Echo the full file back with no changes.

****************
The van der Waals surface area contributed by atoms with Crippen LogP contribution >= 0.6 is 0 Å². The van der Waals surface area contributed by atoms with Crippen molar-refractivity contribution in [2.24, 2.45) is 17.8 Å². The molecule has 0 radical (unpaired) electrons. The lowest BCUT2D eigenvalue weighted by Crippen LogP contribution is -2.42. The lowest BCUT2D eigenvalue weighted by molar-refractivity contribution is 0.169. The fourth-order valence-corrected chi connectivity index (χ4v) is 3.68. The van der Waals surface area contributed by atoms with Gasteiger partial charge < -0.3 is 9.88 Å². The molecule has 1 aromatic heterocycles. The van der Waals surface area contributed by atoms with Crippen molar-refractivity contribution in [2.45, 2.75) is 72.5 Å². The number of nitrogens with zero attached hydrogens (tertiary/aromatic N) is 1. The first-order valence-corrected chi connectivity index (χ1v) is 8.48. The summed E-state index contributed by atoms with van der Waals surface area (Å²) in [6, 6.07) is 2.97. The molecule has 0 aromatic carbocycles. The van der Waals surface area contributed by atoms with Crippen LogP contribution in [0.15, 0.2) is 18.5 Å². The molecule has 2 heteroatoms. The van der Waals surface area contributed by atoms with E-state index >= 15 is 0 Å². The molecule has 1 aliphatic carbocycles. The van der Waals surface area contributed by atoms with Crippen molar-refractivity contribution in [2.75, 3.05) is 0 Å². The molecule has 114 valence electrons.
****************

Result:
The van der Waals surface area contributed by atoms with Crippen LogP contribution >= 0.6 is 0 Å². The van der Waals surface area contributed by atoms with Crippen molar-refractivity contribution in [2.24, 2.45) is 17.8 Å². The molecule has 0 radical (unpaired) electrons. The lowest BCUT2D eigenvalue weighted by Crippen LogP contribution is -2.42. The lowest BCUT2D eigenvalue weighted by molar-refractivity contribution is 0.169. The fourth-order valence-corrected chi connectivity index (χ4v) is 3.68. The van der Waals surface area contributed by atoms with Gasteiger partial charge < -0.3 is 9.88 Å². The molecule has 1 aromatic heterocycles. The van der Waals surface area contributed by atoms with Crippen molar-refractivity contribution in [2.45, 2.75) is 72.5 Å². The number of nitrogens with zero attached hydrogens (tertiary/aromatic N) is 1. The first-order valence-corrected chi connectivity index (χ1v) is 8.48. The summed E-state index contributed by atoms with van der Waals surface area (Å²) in [6, 6.07) is 2.97. The molecule has 0 aromatic carbocycles. The van der Waals surface area contributed by atoms with Crippen LogP contribution in [0.15, 0.2) is 18.5 Å². The molecule has 2 heteroatoms. The van der Waals surface area contributed by atoms with E-state index >= 15 is 0 Å². The molecule has 1 aliphatic carbocycles. The van der Waals surface area contributed by atoms with Crippen molar-refractivity contribution in [2.75, 3.05) is 0 Å². The molecule has 114 valence electrons.